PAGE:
Methods: Using Medicaid insurance claims from 2000-2010, we identified individuals age 18-65 years with incident SLE (≥3 SLE ICD-9 codes separated by ≥30 days without prior SLE codes or HCQ/CQ use for 24 months.) The primary outcome was first dispensing of HCQ/CQ within 24 months of the first SLE code. We used Cox proportional hazards regression models to examine the association between sociodemographic factors, comorbidities, health care utilization and medication use and HCQ/CQ dispensing within 24 months of diagnosis.

Results: We identified 9560 Medicaid beneficiaries with incident SLE; 41% received HCQ (N=3949) or CQ (N=14) within 24 months of diagnosis. Younger patients were more likely to receive HCQ/CQ. Black, Asian, Hispanic and American Indian/Alaska Native individuals were more likely to receive HCQ/CQ than White individuals. Alcohol, opioid, and nicotine use, diabetes, and end-stage renal disease were associated with lower dispensing. Outpatient appointments and preventive care services were associated with higher rates; more hospitalizations with lower rates.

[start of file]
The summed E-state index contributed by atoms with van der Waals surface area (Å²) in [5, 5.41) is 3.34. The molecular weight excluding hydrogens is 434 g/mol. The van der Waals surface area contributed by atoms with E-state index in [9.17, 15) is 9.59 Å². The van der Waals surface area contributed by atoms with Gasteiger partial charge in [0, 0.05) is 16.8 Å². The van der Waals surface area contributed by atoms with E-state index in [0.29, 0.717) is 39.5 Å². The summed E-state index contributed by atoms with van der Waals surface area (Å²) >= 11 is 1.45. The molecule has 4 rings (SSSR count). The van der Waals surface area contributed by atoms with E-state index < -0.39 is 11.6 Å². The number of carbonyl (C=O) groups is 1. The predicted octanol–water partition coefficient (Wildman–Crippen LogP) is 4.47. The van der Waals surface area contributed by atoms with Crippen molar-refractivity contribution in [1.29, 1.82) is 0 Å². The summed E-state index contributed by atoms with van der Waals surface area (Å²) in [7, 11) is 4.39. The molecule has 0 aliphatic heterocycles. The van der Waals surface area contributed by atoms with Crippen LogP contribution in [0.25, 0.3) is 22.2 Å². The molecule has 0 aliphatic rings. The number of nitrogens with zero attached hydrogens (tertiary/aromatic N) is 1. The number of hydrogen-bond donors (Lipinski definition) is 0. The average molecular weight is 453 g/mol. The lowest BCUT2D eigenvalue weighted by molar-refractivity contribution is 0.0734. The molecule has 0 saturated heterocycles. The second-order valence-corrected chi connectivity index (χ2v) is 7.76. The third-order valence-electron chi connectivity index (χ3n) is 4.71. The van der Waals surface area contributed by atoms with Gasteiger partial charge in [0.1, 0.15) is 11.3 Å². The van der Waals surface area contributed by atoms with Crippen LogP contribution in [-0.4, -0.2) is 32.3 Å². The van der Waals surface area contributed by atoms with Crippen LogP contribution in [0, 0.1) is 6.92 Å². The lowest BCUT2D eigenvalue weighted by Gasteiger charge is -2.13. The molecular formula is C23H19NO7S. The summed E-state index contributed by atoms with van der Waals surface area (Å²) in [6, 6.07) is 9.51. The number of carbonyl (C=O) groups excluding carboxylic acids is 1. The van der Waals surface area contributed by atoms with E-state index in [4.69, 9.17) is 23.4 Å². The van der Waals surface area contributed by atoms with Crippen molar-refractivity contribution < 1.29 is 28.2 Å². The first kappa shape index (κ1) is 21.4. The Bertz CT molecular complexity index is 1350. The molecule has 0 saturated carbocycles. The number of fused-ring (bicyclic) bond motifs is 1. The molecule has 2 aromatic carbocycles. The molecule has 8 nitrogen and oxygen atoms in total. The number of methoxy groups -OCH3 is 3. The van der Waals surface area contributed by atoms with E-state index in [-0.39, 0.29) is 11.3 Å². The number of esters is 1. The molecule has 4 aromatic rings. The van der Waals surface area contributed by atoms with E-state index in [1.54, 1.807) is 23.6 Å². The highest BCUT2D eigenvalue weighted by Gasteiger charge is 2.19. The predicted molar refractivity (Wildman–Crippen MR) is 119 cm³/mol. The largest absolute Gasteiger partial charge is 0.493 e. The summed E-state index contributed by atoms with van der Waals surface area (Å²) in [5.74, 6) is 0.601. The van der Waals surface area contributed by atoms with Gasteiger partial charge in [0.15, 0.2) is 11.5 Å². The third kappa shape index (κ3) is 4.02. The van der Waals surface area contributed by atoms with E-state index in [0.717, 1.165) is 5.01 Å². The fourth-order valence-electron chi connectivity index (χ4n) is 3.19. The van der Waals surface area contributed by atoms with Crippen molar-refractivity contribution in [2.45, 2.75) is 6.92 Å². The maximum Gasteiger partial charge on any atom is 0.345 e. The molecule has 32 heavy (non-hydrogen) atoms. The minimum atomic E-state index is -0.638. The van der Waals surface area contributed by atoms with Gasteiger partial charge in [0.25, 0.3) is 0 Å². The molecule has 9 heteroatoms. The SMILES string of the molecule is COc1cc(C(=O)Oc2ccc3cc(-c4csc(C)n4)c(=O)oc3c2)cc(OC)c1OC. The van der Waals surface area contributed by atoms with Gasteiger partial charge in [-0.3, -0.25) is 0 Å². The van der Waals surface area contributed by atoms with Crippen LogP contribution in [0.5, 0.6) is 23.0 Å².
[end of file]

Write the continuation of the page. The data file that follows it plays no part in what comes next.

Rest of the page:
Conclusion: Only 41% of Medicaid beneficiaries with SLE received HCQ/CQ within 24 months of diagnosis. Greater outpatient and preventive care increased receipt. All non-White race/ethnicities had higher rates of first dispensing. Time to initial HCQ/CQ dispensing may not explain racial/ethnic disparities in adverse outcomes, highlighting the need to consider other care quality-related issues and medication adherence challenges.
View Article and Find Full Text PDF

Download full-text PDF

Source
http://dx.doi.org/10.1002/acr.24572DOI Listing
http://www.ncbi.nlm.nih.gov/pmc/articles/PMC8349369PMC
February 2021

Reply.

Arthritis Rheumatol 2021 05 11;73(5):901-902. Epub 2021 Mar 11.

Brigham and Women's Hospital, Harvard Medical School, Boston, MA.

View Article and Find Full Text PDF

Download full-text PDF

Source
http://dx.doi.org/10.1002/art.41642DOI Listing
May 2021

Comparative risks of cardiovascular disease events among SLE patients receiving immunosuppressive medications.

Rheumatology (Oxford) 2021 08;60(8):3789-3798

Division of Rheumatology, Immunology, and Allergy, Department of Medicine, Brigham and Women's Hospital and Harvard Medical School, Boston, MA, USA.